Academic journal article Journal of Ethics & Social Philosophy

"Freedom and Resentment" and Consequentialism: Why 'Strawson's Point' Is Not Strawson's Point

Academic journal article Journal of Ethics & Social Philosophy

"Freedom and Resentment" and Consequentialism: Why 'Strawson's Point' Is Not Strawson's Point

Article excerpt

EARLY in THE SECOND-PERSON STANDPOINT, Stephen Darwall articulates a thesis that he takes P. F. Strawson to advance in "Freedom and Resentment." He maintains that Strawson asserts, and is right to assert, that good consequences are the wrong kind of reason to justify "practices of punishment and moral responsibility" (1):

   Strawson argued that social desirability is not a reason of "the
   right sort" for practices of moral responsibility "as we understand
   them." When we seek to hold people accountable, what matters is not
   whether doing so is desirable, either in a particular case or in
   general, but whether the person's conduct is culpable and we have
   the authority to bring him to account. Desirability is a reason of
   the wrong kind to warrant the attitudes and actions in which
   holding someone responsible consists in their own terms. (2)

Darwall labels this thesis 'Strawson's Point.'

I will argue for a different interpretation of Strawson, one according to which it is not entirely true that he considers socially desirable consequences to be the wrong kind of reason to justify practices of punishment and moral responsibility and, more generally, one according to which he is not the unequivocal critic of consequentialism that Darwall takes him to be. In fact, I will contend that the account of the moral reactive attitudes that Strawson first presents in "Freedom and Resentment" may be a valuable resource for consequentialists. Because I will be challenging only Darwall's reading of Strawson, my discussion will leave his arguments in The Second-Person Standpoint that build on Strawson's Point intact (except insofar as Strawson's imprimatur lends them force). I will begin by recapitulating Darwall's objections to consequentialism and showing just how closely he takes Strawson to anticipate them.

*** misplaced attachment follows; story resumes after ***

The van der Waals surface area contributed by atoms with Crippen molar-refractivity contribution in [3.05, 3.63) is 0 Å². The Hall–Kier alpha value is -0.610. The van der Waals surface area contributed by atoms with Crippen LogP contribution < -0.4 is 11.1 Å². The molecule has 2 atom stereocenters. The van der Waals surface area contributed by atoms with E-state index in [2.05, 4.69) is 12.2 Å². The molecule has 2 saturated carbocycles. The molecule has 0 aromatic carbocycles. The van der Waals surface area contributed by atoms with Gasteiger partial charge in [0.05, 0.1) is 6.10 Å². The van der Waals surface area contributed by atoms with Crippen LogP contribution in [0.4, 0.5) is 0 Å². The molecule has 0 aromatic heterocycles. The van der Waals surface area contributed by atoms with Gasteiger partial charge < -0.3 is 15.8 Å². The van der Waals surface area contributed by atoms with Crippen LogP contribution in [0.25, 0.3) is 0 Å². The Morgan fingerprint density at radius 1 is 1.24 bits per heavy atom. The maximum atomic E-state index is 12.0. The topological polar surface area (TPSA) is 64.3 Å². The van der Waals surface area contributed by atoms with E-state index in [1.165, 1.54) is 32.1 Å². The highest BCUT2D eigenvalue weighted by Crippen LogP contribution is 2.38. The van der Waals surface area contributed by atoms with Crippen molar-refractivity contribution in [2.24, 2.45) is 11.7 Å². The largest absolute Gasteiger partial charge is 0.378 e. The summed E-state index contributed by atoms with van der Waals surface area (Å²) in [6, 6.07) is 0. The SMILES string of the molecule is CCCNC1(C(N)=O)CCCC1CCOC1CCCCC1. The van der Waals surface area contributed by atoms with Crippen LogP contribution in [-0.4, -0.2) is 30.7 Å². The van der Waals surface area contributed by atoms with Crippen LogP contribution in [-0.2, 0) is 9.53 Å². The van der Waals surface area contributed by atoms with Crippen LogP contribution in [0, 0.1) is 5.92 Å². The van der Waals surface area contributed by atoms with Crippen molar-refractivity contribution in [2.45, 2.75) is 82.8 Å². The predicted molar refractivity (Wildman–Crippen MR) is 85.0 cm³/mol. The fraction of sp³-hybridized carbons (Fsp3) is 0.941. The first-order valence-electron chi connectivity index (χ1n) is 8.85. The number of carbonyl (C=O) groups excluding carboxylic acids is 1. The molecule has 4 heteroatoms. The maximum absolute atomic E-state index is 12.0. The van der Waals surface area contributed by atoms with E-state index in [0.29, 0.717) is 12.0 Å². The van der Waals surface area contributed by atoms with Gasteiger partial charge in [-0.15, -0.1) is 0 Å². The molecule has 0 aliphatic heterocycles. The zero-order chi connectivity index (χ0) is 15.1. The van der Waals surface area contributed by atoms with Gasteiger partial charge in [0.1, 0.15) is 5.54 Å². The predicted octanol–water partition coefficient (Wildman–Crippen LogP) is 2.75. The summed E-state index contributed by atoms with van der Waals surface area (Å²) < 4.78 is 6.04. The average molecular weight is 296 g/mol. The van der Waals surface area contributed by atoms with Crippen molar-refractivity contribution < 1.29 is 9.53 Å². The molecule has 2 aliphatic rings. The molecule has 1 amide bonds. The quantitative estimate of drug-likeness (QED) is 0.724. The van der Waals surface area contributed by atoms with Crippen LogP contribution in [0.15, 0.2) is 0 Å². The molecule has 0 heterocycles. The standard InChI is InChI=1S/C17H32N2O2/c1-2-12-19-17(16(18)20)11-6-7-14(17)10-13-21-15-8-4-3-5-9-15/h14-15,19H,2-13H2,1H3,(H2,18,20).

1. Darwall's Critique of Consequentialism and Reading of Strawson

a. Darwall's critique of consequentialism

Darwall's overarching aim in The Second-Person Standpoint is to establish that moral reasons are "second-personal," by which he means that they stem from claims or demands that we make upon each other. One helpful example that he uses to illustrate the concept of a second-personal reason involves a person's stepping on your foot. Your pain certainly gives him a reason to move his foot, but according to Darwall this reason is "third-personal" (in virtue of being agent neutral). (3) Everyone has reason to relieve the pain in your foot if they can; the oaf at fault is special only in how easily he can do so. When you demand that he move his foot, in contrast, this gives him a reason of a very different sort.

   The reason would not be addressed to him as someone who is simply
   in a position to alter the regrettable state of someone's pain or
   of someone's causing another pain. if he could stop, say, two
   others from causing gratuitous pain by the shocking spectacle of
   keeping his foot firmly planted on yours, this second, claim-based
   (hence second-personal) reason would not recommend that he do so.
   it would be addressed to him, rather, as the person causing
   gratuitous pain to another person, something we normally assume we
   have the authority to demand that persons not do to one another.
   (4)

The notion of authority is central to Darwall's conception of morality, since your making a claim or demand on someone gives her a reason only if you have the authority to make it. Authority is one of four concepts that constitute a circle that he takes to characterize the second-person standpoint. These are:

(a) the authority to make a claim on or demand or expect something of someone,

(b) an authoritative (legitimate) claim or demand,

(c) a (second-personal) reason (for complying),

(d) being accountable (to someone with the requisite authority) for complying. (5)

Darwall insists that "there is no way to break into this circle from outside it," since "Propositions formulated only with normative and evaluative concepts that are not already implicitly second-personal cannot adequately ground propositions formulated with concepts within the circle. …

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